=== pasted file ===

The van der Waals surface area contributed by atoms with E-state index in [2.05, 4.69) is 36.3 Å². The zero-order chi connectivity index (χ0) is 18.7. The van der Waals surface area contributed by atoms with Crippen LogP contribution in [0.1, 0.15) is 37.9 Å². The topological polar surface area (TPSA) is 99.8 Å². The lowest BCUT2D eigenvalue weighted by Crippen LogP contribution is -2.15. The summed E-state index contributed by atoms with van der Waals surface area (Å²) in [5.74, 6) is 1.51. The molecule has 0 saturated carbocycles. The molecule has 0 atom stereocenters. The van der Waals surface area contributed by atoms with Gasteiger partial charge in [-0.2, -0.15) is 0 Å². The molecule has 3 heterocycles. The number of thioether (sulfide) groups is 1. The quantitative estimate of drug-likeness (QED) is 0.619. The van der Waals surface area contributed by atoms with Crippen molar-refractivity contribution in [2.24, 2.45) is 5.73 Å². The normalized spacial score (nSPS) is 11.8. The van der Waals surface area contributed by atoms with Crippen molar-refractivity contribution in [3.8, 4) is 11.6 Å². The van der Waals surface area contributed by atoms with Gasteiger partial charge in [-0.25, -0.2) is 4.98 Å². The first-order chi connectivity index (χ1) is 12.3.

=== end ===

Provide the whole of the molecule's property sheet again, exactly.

The van der Waals surface area contributed by atoms with E-state index in [2.05, 4.69) is 36.3 Å². The zero-order chi connectivity index (χ0) is 18.7. The van der Waals surface area contributed by atoms with Crippen LogP contribution in [0.1, 0.15) is 37.9 Å². The topological polar surface area (TPSA) is 99.8 Å². The lowest BCUT2D eigenvalue weighted by Crippen LogP contribution is -2.15. The summed E-state index contributed by atoms with van der Waals surface area (Å²) in [5.74, 6) is 1.51. The molecule has 0 saturated carbocycles. The molecule has 0 atom stereocenters. The van der Waals surface area contributed by atoms with Gasteiger partial charge in [-0.2, -0.15) is 0 Å². The molecule has 3 heterocycles. The number of thioether (sulfide) groups is 1. The quantitative estimate of drug-likeness (QED) is 0.619. The van der Waals surface area contributed by atoms with Crippen molar-refractivity contribution in [2.24, 2.45) is 5.73 Å². The normalized spacial score (nSPS) is 11.8. The van der Waals surface area contributed by atoms with Crippen molar-refractivity contribution in [3.8, 4) is 11.6 Å². The van der Waals surface area contributed by atoms with Gasteiger partial charge in [-0.25, -0.2) is 4.98 Å². The first-order chi connectivity index (χ1) is 12.3.